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Blanket ban on marches in six London boroughs violates freedom of speech, says ARTICLE 19

(ARTICLE/IFEX) - London, 02.09.2011 - ARTICLE 19 is concerned about the blanket 30-day ban on all marches in six London boroughs, approved on 23 August 2011 by the Secretary of State for the Home Department, Theresa May, on request of the Metropolitan Police. The blanket ban restricts freedom of expression and freedom of assembly in a broad way and goes beyond what is permissible under international and European legal standards. ARTICLE 19 calls for the blanket ban to be reversed immediately.

The ban applies to any organisation planning to march in the boroughs of Tower Hamlets, Newham, Waltham Forest, Islington and the City and lasts for 30 days from today, under the Public Order Act. Originally, the ban was issued specifically for the march of the English Defence League (EDL) in Tower Hamlets due to take place on Saturday, 3 September, but was extended to all demonstrations in the respective area for 30 days.

ARTICLE 19 finds this blanket ban on marches to be both broad and excessive, and in violation of both international and UK laws on freedom of expression and assembly. The ban on all marches does not meet the requirements of the "three-part test" outlined in the International Covenant on Civil and Political Rights, and in the European Convention, the two pillars of human rights protection. Because interference with freedom of expression and freedom of assembly is an extremely serious matter, it is only permissible under very narrowly drawn circumstances. At the same time, freedom of expression should be the rule and limitations the exception; while the limitations should always leave the essence of the right intact.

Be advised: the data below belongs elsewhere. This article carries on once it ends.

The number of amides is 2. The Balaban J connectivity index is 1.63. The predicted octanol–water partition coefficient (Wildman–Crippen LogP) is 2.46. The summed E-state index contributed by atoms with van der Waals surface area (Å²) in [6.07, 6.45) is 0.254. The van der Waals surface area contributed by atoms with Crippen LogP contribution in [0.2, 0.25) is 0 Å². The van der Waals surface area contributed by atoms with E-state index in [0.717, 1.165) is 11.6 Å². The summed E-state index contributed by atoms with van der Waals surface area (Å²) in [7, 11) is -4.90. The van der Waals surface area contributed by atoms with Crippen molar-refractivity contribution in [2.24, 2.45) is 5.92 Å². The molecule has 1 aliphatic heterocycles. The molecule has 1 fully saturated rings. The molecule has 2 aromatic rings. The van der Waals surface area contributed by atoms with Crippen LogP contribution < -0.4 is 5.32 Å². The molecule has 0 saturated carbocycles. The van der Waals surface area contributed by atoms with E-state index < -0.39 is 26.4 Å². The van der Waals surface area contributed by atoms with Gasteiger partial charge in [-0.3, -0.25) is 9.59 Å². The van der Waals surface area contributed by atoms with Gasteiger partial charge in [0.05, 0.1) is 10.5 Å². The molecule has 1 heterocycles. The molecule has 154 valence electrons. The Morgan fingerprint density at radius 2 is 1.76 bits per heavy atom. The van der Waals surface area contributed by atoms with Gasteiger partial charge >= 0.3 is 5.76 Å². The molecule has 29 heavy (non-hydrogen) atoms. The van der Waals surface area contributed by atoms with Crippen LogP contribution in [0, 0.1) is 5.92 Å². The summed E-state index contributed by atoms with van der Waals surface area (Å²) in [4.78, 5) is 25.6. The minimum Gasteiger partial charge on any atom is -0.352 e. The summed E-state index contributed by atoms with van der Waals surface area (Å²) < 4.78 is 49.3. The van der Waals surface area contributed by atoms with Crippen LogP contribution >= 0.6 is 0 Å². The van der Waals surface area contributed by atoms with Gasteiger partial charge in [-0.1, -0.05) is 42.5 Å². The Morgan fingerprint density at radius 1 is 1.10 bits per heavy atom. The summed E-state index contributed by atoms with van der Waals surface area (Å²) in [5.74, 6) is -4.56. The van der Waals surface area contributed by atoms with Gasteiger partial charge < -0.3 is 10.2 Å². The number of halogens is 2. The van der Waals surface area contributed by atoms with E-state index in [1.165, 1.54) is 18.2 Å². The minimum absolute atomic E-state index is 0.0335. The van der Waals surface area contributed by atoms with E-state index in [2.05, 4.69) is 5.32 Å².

When examined under the three-part test, the blanket ban on all marches fails to meet especially the requirement of necessity. The requirement of necessity stipulates that if there exist alternative measures that are less intrusive but that would accomplish the same goal, the chosen measure is in fact not "necessary". Further, any measures taken must restrict the right to freedom of expression as little as possible and not restrict speech in a broad and untargeted way, or go beyond the zone of harmful speech. ARTICLE 19 believes that the blanket 30-day ban on all marches in the London boroughs fails to meet these criteria. In protecting public order, it is not possible to ban all protests. The ban, as it stands, prohibits all marches, no matter what their cause or nature, including marches such as protests against NHS reforms, student protests, or marches for peace in the Middle East.

The world is watching the UK's every move in reaction to the riots. Any curbing of human rights, including blanket bans on protests in the capital, sends out a dangerous message about the UK's human rights commitments. Last month, ARTICLE 19 opposed the attempts to introduce measures to control social media, such as Twitter, Facebook and Blackberry Messenger, in the aftermath of the UK riots. The blanket ban on all marches, which in effect bans a broad range of legitimate speech, is yet another inappropriate reaction to riots and to problems that should instead be tackled by comprehensive measures.

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